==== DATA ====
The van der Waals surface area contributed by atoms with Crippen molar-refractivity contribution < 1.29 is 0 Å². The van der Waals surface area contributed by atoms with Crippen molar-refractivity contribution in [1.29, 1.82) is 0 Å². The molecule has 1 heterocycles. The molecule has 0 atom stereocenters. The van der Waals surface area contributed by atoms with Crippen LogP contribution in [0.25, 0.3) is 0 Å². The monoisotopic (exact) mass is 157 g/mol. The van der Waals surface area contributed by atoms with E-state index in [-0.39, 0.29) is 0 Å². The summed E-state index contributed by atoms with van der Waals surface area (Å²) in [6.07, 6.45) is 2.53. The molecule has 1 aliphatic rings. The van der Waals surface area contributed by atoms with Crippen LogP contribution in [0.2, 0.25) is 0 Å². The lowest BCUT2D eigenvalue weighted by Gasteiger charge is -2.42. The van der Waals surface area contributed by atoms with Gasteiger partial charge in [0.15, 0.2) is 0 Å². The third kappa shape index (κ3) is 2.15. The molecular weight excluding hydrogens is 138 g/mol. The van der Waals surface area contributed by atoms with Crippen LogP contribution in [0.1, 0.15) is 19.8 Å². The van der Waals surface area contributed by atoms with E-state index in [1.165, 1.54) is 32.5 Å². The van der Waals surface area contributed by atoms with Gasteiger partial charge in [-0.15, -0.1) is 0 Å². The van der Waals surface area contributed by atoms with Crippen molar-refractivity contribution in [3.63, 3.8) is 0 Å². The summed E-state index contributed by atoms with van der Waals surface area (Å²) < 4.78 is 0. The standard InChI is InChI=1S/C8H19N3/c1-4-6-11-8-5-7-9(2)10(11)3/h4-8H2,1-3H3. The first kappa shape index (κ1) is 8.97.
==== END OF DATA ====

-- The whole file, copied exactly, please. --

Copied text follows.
The van der Waals surface area contributed by atoms with Crippen molar-refractivity contribution < 1.29 is 0 Å². The van der Waals surface area contributed by atoms with Crippen molar-refractivity contribution in [1.29, 1.82) is 0 Å². The molecule has 1 heterocycles. The molecule has 0 atom stereocenters. The van der Waals surface area contributed by atoms with Crippen LogP contribution in [0.25, 0.3) is 0 Å². The monoisotopic (exact) mass is 157 g/mol. The van der Waals surface area contributed by atoms with E-state index in [-0.39, 0.29) is 0 Å². The summed E-state index contributed by atoms with van der Waals surface area (Å²) in [6.07, 6.45) is 2.53. The molecule has 1 aliphatic rings. The van der Waals surface area contributed by atoms with Crippen LogP contribution in [0.2, 0.25) is 0 Å². The lowest BCUT2D eigenvalue weighted by Gasteiger charge is -2.42. The van der Waals surface area contributed by atoms with Gasteiger partial charge in [0.15, 0.2) is 0 Å². The third kappa shape index (κ3) is 2.15. The molecular weight excluding hydrogens is 138 g/mol. The van der Waals surface area contributed by atoms with Crippen LogP contribution in [0.1, 0.15) is 19.8 Å². The van der Waals surface area contributed by atoms with E-state index in [1.165, 1.54) is 32.5 Å². The van der Waals surface area contributed by atoms with Gasteiger partial charge in [-0.15, -0.1) is 0 Å². The van der Waals surface area contributed by atoms with Crippen molar-refractivity contribution in [3.63, 3.8) is 0 Å². The summed E-state index contributed by atoms with van der Waals surface area (Å²) < 4.78 is 0. The standard InChI is InChI=1S/C8H19N3/c1-4-6-11-8-5-7-9(2)10(11)3/h4-8H2,1-3H3. The first kappa shape index (κ1) is 8.97.